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Don't Go Back to School: A Handbook for Learning Anything
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Don't Go Back to School: A Handbook for Learning Anything

3.66  ·  Rating details ·  521 ratings  ·  68 reviews
Here is a radical truth: school doesn’t have a monopoly on learning. More and more people are declining traditional education and college degrees. Instead they’re getting the knowledge, training, and inspiration they need outside of the classroom. Drawing on extensive research and over 100 interviews with independent learners, Kio Stark offers the ultimate guide to learnin ...more
212 pages
Published 2013 by Greenglass Books
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Average rating 3.66  · 
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Heriberto Cantú
Apr 25, 2013 rated it it was amazing
Shelves: favorites
So, in recent years I've been thinking and reading about education and learning. I'm on my last year at college and I've been incredibly disillusioned by the system and by my education. Every subject that I find incredibly interesting has been brutally murdered and butchered by my university. Making it as dull and as boring as intellectually possible. In contrast at work I'm constantly challenging myself to learn new things and more things that I thought I was able to. And there comes this book. ...more
Rosie Nguyễn
Nov 12, 2014 rated it it was amazing
Five star, because I'm an autodidact, and I'm into that area.

Initially I thought that I wouldn't learn anything new from this book since I already practiced my independent learning long enough. But it turned out that the author did a throughout research, digging deep and searching wide enough to include the profound ideas over a broad range of key areas. The great things are the summarized guideline of how to be an independent learner and the lists of resources to learn outside of school.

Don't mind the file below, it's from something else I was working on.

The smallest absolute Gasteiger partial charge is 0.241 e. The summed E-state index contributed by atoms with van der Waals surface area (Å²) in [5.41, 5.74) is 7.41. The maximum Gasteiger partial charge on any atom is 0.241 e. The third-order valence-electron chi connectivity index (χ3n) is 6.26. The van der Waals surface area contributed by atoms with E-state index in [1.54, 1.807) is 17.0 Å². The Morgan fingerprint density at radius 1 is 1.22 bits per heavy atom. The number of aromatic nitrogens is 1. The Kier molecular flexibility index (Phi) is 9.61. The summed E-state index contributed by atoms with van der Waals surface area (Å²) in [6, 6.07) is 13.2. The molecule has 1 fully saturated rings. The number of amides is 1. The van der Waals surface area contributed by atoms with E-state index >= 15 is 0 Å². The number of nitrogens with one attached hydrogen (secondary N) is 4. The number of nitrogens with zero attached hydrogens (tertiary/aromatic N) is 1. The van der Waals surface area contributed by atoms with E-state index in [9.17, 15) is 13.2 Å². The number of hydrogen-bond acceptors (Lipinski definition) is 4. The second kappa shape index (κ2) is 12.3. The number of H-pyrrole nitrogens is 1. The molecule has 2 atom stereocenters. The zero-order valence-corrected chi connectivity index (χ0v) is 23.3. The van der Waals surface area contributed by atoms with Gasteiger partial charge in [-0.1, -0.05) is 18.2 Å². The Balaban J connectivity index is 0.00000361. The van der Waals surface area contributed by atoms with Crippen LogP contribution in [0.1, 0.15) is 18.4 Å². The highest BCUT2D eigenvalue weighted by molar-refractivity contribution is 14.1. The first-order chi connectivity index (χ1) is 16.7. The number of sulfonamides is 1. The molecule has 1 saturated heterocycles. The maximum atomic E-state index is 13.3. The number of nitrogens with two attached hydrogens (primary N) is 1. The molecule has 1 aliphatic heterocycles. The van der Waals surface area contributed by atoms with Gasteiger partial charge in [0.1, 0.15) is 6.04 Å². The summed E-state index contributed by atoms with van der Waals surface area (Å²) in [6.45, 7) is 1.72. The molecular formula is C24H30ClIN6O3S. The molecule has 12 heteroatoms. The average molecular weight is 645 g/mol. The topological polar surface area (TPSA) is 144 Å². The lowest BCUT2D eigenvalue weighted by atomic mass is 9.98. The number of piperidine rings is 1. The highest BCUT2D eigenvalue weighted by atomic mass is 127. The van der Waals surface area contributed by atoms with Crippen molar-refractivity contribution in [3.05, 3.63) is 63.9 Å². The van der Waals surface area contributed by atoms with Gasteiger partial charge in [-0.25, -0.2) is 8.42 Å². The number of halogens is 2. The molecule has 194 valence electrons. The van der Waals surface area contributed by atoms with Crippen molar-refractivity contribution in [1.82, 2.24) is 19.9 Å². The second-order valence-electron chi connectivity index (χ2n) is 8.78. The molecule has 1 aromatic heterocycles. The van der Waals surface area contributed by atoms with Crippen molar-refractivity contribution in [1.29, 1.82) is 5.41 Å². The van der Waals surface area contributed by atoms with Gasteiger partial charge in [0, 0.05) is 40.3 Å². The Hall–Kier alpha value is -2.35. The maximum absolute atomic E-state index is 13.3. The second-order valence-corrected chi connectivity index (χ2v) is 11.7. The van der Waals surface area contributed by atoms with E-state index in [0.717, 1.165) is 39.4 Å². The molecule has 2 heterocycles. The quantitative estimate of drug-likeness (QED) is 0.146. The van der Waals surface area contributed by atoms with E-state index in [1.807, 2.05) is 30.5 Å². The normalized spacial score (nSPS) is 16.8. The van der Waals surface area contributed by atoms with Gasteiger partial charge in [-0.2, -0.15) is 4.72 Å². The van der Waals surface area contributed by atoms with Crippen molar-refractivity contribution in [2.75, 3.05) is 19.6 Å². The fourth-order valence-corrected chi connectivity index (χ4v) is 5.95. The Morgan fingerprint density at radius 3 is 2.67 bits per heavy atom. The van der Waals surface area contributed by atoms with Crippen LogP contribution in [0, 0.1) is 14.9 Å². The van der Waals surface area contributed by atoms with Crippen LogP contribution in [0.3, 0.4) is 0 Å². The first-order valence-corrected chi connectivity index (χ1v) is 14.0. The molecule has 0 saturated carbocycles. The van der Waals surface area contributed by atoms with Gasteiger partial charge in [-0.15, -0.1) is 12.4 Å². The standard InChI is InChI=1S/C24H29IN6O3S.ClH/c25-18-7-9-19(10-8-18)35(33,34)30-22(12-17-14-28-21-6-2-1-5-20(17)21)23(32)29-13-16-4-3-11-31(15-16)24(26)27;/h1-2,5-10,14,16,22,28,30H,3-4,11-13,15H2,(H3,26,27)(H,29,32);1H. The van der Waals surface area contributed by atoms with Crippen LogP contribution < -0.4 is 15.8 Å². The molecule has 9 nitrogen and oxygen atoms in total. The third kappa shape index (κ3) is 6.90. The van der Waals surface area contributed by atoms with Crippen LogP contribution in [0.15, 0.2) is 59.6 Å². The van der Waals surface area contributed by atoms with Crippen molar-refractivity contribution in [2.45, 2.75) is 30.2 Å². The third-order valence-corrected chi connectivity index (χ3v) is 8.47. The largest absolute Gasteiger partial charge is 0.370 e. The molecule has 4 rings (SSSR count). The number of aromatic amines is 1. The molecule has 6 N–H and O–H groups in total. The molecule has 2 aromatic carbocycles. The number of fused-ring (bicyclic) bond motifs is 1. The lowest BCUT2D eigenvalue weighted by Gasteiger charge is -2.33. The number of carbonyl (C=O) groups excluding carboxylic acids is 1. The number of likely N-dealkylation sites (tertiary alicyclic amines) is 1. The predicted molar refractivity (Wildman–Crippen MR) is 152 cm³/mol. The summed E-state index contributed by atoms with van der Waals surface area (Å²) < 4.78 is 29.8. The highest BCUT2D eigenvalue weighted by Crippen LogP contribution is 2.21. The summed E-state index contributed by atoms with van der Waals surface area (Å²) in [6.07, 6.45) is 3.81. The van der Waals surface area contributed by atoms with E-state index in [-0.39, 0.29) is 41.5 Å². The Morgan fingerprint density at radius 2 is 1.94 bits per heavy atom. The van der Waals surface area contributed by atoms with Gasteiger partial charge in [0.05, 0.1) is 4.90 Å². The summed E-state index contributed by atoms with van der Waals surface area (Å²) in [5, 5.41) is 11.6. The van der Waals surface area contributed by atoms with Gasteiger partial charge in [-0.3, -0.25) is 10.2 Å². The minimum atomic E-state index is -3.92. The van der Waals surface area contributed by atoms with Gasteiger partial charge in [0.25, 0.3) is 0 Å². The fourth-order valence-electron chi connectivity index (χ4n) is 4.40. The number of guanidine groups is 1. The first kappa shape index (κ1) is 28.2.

Jun 11, 2013 rated it really liked it
This is a smart, smart book. While the target audience appears to be those who are on the fence about the value of college or grad school, I think the subtitle ("a handbook for learning anything") is closer to the mark. I'm one of those people who went to college and grad school, and I still find this to be filled with provocative ideas and practical suggestions.

It's dense, and I expect that I will go back to reread it more than once. That is not a bad thing, mind you -- it's actually very reada
Ellen Chisa
I'm a little bit split on this book - I think it depends on who you are, how you learn, and what you're looking for (which actually completely agrees with the premise of the book!)

It's a really good start if you're looking to figure out how to teach yourself something for the first time. If you're looking for the practical, I'd start at the end (all the techniques) and then read all the anecdotes at the beginning to see how people applied them differently. Plus, then you can get to the end and